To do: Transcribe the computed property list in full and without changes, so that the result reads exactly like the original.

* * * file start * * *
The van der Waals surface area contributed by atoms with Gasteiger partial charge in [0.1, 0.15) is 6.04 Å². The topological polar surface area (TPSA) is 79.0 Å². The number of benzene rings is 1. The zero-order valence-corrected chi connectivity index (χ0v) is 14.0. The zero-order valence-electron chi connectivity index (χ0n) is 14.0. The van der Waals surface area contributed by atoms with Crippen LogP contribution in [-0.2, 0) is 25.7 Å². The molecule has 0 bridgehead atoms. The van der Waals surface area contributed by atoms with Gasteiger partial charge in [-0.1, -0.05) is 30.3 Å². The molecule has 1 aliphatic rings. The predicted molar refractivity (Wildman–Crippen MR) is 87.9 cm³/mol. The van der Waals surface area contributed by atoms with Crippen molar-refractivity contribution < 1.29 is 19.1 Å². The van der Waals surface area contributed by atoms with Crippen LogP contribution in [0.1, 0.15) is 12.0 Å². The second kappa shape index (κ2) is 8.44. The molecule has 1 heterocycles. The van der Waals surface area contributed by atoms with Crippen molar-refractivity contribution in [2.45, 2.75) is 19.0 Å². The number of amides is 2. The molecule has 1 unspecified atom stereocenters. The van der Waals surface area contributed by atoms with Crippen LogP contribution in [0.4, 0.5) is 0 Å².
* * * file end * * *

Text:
The van der Waals surface area contributed by atoms with Gasteiger partial charge in [0.1, 0.15) is 6.04 Å². The topological polar surface area (TPSA) is 79.0 Å². The number of benzene rings is 1. The zero-order valence-corrected chi connectivity index (χ0v) is 14.0. The zero-order valence-electron chi connectivity index (χ0n) is 14.0. The van der Waals surface area contributed by atoms with Crippen LogP contribution in [-0.2, 0) is 25.7 Å². The molecule has 0 bridgehead atoms. The van der Waals surface area contributed by atoms with Gasteiger partial charge in [-0.1, -0.05) is 30.3 Å². The molecule has 1 aliphatic rings. The predicted molar refractivity (Wildman–Crippen MR) is 87.9 cm³/mol. The van der Waals surface area contributed by atoms with Crippen molar-refractivity contribution < 1.29 is 19.1 Å². The van der Waals surface area contributed by atoms with Crippen LogP contribution in [0.1, 0.15) is 12.0 Å². The second kappa shape index (κ2) is 8.44. The molecule has 1 heterocycles. The van der Waals surface area contributed by atoms with Crippen molar-refractivity contribution in [2.45, 2.75) is 19.0 Å². The number of amides is 2. The molecule has 1 unspecified atom stereocenters. The van der Waals surface area contributed by atoms with Crippen LogP contribution in [0.4, 0.5) is 0 Å².